NEW INVADER IN NORTH AND NORTH EAST
OF SRI LANKA
( December 10, 2013, Queensland , Sri Lanka Guardian) My recent visit to Sri Lanka in November allowed me to travel around the North (Jaffna, Nagadeepa, Point Pedro) and North East (Trincomalee, Mutur, Passikudha, Batticolo) parts of the country. The invader I noticed was not given attention in Sri Lanka as it has not well noticed by the public and scientists in the country during the last 30 years. Bellyache bush (Jatrophagossypiifolia) is being colonized in some areas of Jaffna peninsula, nagadeepa, trincomalee, Mutur, batticolo and passikudah.
Bellyache bush is considered as one of the worst weeds in tropical parts of the worlddue to its invasiveness, potential for spread and economic, environmental and social impacts.This plant originated from Mexico to southern Brazil. It has been introduced as an ornamental plant in many tropical countries across Australia, Africa, Asia and America. It was recorded in Sri Lanka in 1887 as per herbarium records at Peradeniya Botanical Gardens.
Picture 1: Bellyache bush plant
Bellyache bush is often confused with castor oil plant as both plants are found in the same areas. This plant is an upright, multi stemmed perennial shrub with a shallow root system. Individual plants have a life span of more than 10 years and can grow up to 4 meters, although most plants average between 2-3 meters high.
Picture 2: Fruits and flowers
The branches, stems, leaf stalks and leaf margins covered with tiny, sticky brown hairs. Stem is not woody which exude a sticky sap when damaged.Bellyache bush leaves are alternate and have three to five lobes with very finely toothed margins. The leaf colour initially purplish but green when mature. The length of a leaf is 5.5 14 cm and with is 7.5 to 12.5 cm, rounded in outline. Leaf stalks are 4.5 – 11.5 cm long.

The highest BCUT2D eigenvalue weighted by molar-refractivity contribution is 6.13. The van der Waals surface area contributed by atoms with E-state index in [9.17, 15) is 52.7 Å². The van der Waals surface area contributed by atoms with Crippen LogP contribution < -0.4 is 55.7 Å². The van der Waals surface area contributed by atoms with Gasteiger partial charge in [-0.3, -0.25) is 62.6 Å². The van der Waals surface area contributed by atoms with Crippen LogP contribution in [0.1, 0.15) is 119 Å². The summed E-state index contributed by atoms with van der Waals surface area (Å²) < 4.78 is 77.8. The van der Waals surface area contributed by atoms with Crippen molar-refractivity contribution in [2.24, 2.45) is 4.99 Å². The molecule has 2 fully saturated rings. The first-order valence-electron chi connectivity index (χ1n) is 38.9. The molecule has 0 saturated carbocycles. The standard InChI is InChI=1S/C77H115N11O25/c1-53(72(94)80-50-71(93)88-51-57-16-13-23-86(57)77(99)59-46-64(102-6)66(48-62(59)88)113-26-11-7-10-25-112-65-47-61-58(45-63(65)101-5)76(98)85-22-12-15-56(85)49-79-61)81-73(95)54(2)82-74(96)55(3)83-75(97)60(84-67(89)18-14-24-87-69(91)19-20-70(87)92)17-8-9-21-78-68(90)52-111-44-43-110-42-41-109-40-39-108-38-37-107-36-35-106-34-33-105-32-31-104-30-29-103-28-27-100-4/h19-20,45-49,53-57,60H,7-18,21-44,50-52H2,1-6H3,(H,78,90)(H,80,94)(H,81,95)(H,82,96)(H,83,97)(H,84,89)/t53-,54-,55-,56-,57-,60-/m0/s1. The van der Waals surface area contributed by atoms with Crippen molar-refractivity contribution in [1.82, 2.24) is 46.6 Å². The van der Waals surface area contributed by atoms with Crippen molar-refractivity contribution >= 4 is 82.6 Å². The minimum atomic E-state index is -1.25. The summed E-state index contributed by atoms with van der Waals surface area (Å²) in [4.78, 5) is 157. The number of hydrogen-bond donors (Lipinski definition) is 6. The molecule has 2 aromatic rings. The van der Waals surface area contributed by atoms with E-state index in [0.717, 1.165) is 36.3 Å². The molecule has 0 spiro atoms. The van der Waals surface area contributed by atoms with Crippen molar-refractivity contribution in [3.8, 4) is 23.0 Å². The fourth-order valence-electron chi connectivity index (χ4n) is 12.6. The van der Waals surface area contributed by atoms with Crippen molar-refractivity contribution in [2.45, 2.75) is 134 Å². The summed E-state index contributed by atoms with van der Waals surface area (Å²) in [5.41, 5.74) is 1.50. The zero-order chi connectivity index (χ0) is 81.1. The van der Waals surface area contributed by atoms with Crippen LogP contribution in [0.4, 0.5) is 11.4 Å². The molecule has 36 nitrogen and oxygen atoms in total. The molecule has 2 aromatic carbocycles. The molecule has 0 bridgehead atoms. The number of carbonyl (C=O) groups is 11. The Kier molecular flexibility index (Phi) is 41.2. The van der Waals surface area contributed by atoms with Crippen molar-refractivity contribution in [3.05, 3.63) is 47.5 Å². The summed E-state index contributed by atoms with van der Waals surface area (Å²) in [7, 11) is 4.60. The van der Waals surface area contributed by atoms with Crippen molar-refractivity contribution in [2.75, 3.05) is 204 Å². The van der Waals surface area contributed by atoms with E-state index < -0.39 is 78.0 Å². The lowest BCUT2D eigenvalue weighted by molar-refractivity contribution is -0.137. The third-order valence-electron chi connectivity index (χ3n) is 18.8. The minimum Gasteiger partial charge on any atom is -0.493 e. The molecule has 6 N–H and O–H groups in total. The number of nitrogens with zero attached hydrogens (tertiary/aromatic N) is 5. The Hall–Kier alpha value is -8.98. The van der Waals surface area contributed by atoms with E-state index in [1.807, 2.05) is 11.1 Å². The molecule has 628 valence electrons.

The flowers are small, red or purple on the outside of the petals with a yellow centre. Flowers often found in clusters around the top part of the plant.
The fruit is a 3 lobed capsule, oblong, 1- 1.2 cm long, smooth and bright green when immature. They change to pale green or tan and woody at maturity. A fruit contains 3-4 fresh brown seeds. Each seed is about 8 mm long. Bellyache plants are prolific seed producers with one adult plant producing up to 12,000 seeds a year depending on environmental conditions, density and biotype of the infestation. Plants can produce flowers and fruits after 55 days of initial germination.
Seed capsules (fruits) open explosively on ripening, catapulting seeds up to 13 meters from the adult plant. Research found that the seed viability of this species is about 4 years but some may last 10 years or more under dry conditions.
Bellyache bush seed is spread via water, ants, livestock and other animals (pigs, buffalo) and machinery contaminated with seed. It can also be spread inadvertently if any fill, gravel or bailed straw contains seeds.
Bellyache bush will also regenerate vegetatively from stem and root segments, including dumped cuttings, slashed plants and plants damaged in events such as flooding.
Problems with Bellyache bush
• The fruits of the plant are poisonous to humans and animals. The toxic substance is a toxalbumin which, when eaten, leads to symptoms of gastro-enteritis and eventual death of some animals. There have been many cattle deaths reported in Australia due to bellyache bush poisoning mainly in times of severe drought.
• Bellyache bush seedlings are particularly hardy and competitive. It has been observed to reduce the recruitment of native species in both disturbed and undisturbed areas.
• Bellyache bush can spread into pasture lands forming dense thickets which render land unsuitable for grazing, hinder mustering and obscure fence lines.
• Bellyache bush forms monocultures in the beds and banks of waterways, rivers, floodplains, open woodlands and grasslands.
Bellyache bush is limited to certain areas of the country especially in the north and north east parts of the country. It’s very important to control those areas by relevant authorities of the country before they further spread and established monocultures.
Pictures and Text By , Dr. Lalith Gunasekera, Invasive Plant Specialist, Queensland - Australia